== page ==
Any views expressed within media held on this service are those of the contributors, should not be taken as approved or endorsed by the University, and do not necessarily reflect the views of the University in respect of any particular issue.

Magnus Hagdorn

Magnus Hagdorn

Research Software Engineer

Publishing Scientific Software

So you are writing scientific software and are wondering how to tell the world about it. In this blog post I briefly list the things you can do to make your software more visible.

  1. Use version control to manage your code. These days that is probably git. Depending on complexity of your project, version control allows you to track your changes, collaborate with others and manage multiple versions of your code.
  2. Use a public repository for your code so that others can find and contribute to it. There are many web platforms out there that support git. Most notably there is github and gitlab. github has the advantage that many people are using it and that it interoperates with other services that you might want to use. There is also bitbucket which is similar to github. gitlab, on the other hand, allows you to run your own private repository where you or your organisation has full control over the data. The University of Edinburgh runs their own gitlab instance which you can use for projects that need to stay within the organisation.
  3. Now that you are making your work public you need to consider how to license it. There are many different licences to choose from ranging from very permissive (do what you want) to very restrictive. You also need to consider intellectual property issues. The Software Sustainability Institute has a good page on choosing an open source license. If you think there might be commercial interest in your software you should check with your employer – in our case that is Edinburgh Innovations.
  4. Now that your code is publicly available people need to understand how it works. So you need to document it. There are two aspects of documentation: API documentation and general overview. At the very least you need to add a README. You can format it using markdown which will get displayed as HTML on github. The API documentation should be part of the source code. This way it is easier to keep the documentation in sync with the code. There are various options for API documentation which depend on the programming language you are using. Sphinx is a good choice for python projects. C, C++ or Fortran code can be documented using doxygen.
  5. The next piece in the puzzle is publishing your documentation. You can use the readthedocs web service to host your documentation. readthedocs is designed to work with sphinx documentation. The breathe package allows you to integrate doxygen with sphinx. readthedocs can also be integrated with github so that when you push changes to your repository the documentation gets automatically updated.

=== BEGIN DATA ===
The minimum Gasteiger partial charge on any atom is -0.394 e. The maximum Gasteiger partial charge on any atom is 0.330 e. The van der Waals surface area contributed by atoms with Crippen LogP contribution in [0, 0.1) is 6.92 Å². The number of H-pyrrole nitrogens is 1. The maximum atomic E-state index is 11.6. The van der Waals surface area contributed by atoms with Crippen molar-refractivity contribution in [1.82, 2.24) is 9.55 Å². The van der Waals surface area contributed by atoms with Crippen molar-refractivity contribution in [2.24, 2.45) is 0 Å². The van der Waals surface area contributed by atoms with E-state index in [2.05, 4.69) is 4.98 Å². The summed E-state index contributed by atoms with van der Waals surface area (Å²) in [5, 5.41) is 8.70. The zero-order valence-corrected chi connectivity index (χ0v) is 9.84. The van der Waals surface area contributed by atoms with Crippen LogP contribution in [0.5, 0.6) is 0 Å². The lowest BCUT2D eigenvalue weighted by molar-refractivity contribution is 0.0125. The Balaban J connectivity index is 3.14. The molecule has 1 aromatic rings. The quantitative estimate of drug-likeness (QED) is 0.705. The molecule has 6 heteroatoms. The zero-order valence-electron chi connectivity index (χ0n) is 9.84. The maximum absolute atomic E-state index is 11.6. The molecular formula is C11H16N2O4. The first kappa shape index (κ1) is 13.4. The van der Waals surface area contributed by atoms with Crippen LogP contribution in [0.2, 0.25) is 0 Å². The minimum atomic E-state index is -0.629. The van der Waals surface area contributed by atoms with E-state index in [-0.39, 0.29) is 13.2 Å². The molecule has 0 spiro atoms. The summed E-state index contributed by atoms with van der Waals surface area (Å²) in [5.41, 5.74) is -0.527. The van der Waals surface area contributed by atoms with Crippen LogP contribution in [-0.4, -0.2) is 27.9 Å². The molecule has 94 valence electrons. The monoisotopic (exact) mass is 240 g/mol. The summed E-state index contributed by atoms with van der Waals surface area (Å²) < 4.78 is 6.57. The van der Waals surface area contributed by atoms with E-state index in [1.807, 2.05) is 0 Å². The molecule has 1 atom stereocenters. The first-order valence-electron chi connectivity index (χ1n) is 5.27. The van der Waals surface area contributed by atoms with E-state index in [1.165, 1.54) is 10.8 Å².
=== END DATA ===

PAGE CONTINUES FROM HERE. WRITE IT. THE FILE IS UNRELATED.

6. In order to make sure that your code is working you need to test it. There are different approaches to testing: unit testing which tests particular aspects of your software and integration testing which tests the software as a whole. There are frameworks which allow you to perform these tests automatically. I would suggest to use pytest for python projects. These tests can be automatically run on pushing code to your github repository using continuous integration github actions. This also works for other languages.
  7. When you collaborate with others on writing code it is important to agree on style (number of spaces, where braces go, etc) otherwise you end up with a lot of noise in your revision history. You can use linters to help you with this task. These will also detect some programming errors. I would recommend to use flake8 for python projects. Again this is something that can and should be run automatically.
  8. Your code is now available, documented and tested and people are starting to use it. You would like to get some credit for it. First of all you need an orcid ID, a digital identifier that can be associated with your work.
  9. You have created a release of your code and would like to cite it in a paper. For this you need to have a digital object identifier, or doi. You can use the zenodo web service to automatically create a doi from a github release of your code.
  10. Once you have a doi of your code you can also add a citation file to your repository. These are displayed by github and allow others to properly cite your software.
  11. Articles in journals are still the main currency in university life. There are a number of journals where you can publish a paper specifically on your software, eg the Journal of Open Research Software or the Journal of Open Source Software. The Software Sustainability Institute has a list of journals where you can publish articles on software.

Leave a reply

You may use these HTML tags and attributes: <a href="" title=""> <abbr title=""> <acronym title=""> <b> <blockquote cite=""> <cite> <code> <del datetime=""> <em> <i> <q cite=""> <s> <strike> <strong>

This site uses Akismet to reduce spam. Learn how your comment data is processed.


Report this page

To report inappropriate content on this page, please use the form below. Upon receiving your report, we will be in touch as per the Take Down Policy of the service.

Please note that personal data collected through this form is used and stored for the purposes of processing this report and communication with you.

If you are unable to report a concern about content via this form please contact the Service Owner.

Please enter an email address you wish to be contacted on. Please describe the unacceptable content in sufficient detail to allow us to locate it, and why you consider it to be unacceptable.
By submitting this report, you accept that it is accurate and that fraudulent or nuisance complaints may result in action by the University.